My sense is that Mario Kart 8 was a little gentler with the blue shells, but I still had plenty of unlucky cup-wasting losses due to a single blue shell at the wrong time, and I stopped playing that too.

Enter Mario Kart Tour.

There is still rubberbanding and there are still blue shells and you can still easily lose a race due to luck, especially on higher cc’s. But there are several other changes that make this far less of a problem, all of which seem to come from the game being adapted to be a freemium mobile experience.

First, each race is two laps instead of three, so they go faster. Plus, while there are still four-race (or four-event, anyway) cups, each race’s results are tracked separately. It’s no longer the case that a loss in the fourth race means having to redo all four races. Together, this means that if you get an unlucky blue shell in the final lap and lose, you have to redo two laps, not twelve.

Second, even if you lose a race, you are still rewarded for playing - your driver, kart, glider, and race tier all get XP and you keep whatever coins you picked up on the course for use in the in-game shop. Plus, the score system is partially separate from the placement system - you can still get a high score and good rewards without getting first place. Getting first place does get you a higher score and more XP, but you still get some if you place lower. Together, this means that your time is never wasted. It doesn’t get invalidated by a random blue shell at the end.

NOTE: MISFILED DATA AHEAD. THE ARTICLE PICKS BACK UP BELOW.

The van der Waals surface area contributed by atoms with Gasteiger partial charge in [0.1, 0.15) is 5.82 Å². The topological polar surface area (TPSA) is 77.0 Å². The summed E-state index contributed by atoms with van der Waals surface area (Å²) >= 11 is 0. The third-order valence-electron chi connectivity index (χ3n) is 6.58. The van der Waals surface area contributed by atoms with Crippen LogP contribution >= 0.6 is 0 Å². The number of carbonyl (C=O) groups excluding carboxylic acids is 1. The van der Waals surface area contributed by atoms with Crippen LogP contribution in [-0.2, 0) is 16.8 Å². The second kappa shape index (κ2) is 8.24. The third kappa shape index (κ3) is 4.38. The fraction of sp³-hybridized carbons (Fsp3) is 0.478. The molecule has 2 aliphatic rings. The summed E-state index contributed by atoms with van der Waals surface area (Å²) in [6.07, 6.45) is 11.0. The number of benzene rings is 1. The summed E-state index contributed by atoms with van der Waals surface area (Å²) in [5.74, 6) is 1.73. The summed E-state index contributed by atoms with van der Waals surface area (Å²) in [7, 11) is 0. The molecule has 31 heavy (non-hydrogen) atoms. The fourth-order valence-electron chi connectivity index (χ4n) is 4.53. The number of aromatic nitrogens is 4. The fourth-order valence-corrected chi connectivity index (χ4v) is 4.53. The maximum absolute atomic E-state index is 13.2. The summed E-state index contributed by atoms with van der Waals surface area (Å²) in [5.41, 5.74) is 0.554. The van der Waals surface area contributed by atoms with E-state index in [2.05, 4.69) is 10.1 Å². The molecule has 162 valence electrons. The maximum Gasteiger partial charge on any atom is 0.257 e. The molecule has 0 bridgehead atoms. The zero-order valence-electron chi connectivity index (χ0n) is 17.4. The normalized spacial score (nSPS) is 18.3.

These factors mean that when I lose a race in Mario Kart Tour, even for reasons of pure luck, I’m not mad about it the way I sometimes was in Mario Kart 7 and Mario Kart 8. I still got some progression, and it’s quick and easy to replay the particular race for the better result (and more progression). It doesn’t make me want to walk away - it makes me want to immediately try the race again. It makes me want to keep playing. I often get into a “one more race…” mode, far more than I ever did with MK7 or MK8.

And on top of this, the game has missions! And of course racing the same tracks over and over is much more engaging when you have rotating varied goals to accomplish along the way.

So again, I’m left lamenting the fact that the game experience that is in many ways superior is tied to the mobile platform (they did a decent job with the controls, but you can only do so much with a touchscreen and it’s absolutely not as deep as controller-based Mario Kart) and the obnoxious freemium monetization (though to be fair Mario Kart Tour is less obnoxious about it than many and I’ve had a good time without spending a cent, but to be fair about that it’s worth pointing out that I’ve developed resistance to a lot of the shady freemium tactics and I’d expect someone for whom this was their first freemium title to have a lot more trouble resisting).

I want a console Mario Kart that’s a single premium purchase but takes some design cues from Mario Kart Tour and provides a more satisfying and engaging progression. I don’t know if I’ll ever get one.